Ever since the gun leaked onto the internet a few weeks ago, the Taurus Spectrum has been a topic of conversation in many online gun forums. People have speculated about the new pistols and weighed in on what they thought of Taurus in general. Now that the SHOT Show is here, I took some time to visit the Taurus booth and find out a little more about these new guns.
I was able to meet with one of the engineers that helped bring this new gun to market. In a (relatively) concise way, this is what I learned:
- The Spectrum is the first Taurus gun designed by a US-based team. All prior guns, including the ones made (at least in part) in the USA, were developed by the home office in Brazil. As the rep explained, the difference is profound as all of the team are actual shooters with a wealth of experience with other companies like SIG SAUER, FN and Remington.
- The Spectrum is not replacing the TCP. Both guns will remain in the company’s line up.
- This is a striker-fired, true DAO pistol. There is no pre-cocking, etc.
- The guns feel very good in my hand. Much better than a LCP, TCP or P-3AT.
- The screw head on the right side of the pistol is not a gun lock, but the take down switch. A dime or screwdriver turns it 45˚ and the slide assembly then comes right off. There are no small pins to wiggle back in place as is common for many small handguns.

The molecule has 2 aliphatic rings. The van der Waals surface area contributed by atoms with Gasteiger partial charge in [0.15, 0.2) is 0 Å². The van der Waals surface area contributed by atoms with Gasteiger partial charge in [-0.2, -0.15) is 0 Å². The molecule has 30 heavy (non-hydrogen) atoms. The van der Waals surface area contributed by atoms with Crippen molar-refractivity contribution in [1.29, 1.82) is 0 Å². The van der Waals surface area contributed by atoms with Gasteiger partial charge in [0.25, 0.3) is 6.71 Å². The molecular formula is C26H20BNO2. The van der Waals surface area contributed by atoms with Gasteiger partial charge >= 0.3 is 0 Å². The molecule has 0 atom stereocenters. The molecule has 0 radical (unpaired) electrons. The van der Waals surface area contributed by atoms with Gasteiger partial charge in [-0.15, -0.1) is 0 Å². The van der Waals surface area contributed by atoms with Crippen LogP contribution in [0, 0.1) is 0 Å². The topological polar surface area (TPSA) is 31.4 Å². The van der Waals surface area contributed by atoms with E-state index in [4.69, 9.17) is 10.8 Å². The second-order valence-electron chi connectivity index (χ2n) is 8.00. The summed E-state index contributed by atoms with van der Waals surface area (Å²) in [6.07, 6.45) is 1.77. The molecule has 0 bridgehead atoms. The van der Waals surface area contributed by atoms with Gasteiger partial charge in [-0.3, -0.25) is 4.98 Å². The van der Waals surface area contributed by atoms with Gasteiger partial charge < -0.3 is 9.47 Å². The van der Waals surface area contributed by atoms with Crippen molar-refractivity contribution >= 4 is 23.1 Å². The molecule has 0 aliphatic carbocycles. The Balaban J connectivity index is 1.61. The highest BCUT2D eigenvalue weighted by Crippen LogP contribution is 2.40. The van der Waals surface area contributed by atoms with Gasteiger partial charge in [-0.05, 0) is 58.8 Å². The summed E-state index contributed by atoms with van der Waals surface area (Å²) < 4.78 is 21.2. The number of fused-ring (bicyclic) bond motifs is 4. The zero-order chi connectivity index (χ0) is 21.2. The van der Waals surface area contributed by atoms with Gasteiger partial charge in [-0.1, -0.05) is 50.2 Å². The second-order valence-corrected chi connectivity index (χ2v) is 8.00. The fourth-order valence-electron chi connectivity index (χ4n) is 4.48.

- Yes, a slightly larger 9mm version could be made using the same general design.
- Right now, there are dozens of color combinations. Simple black guns are available, as are more exotic color combinations. Many will be available to all dealers, while some will be limited runs made for specific distributors who order them. Pricing for the standard colors is about $290 with the limited edition colors having a slightly higher MSRP of $305.
- Taurus has and continues to work with holster makers for these pistols. As of Tuesday morning, Taurus already had production holsters from four different companies in its booth with several more expected shortly.
Last, and perhaps most importantly, the folks at Taurus I spoke with were all very knowledgable about their products and seemed genuinely excited to be working for the company. Several company representatives acknowledged the company’s reputation is less than stellar due to a variety of problems in the past. However, all of them emphasized that things have dramatically changed within the company and they hope to earn the public’s trust and business going forward.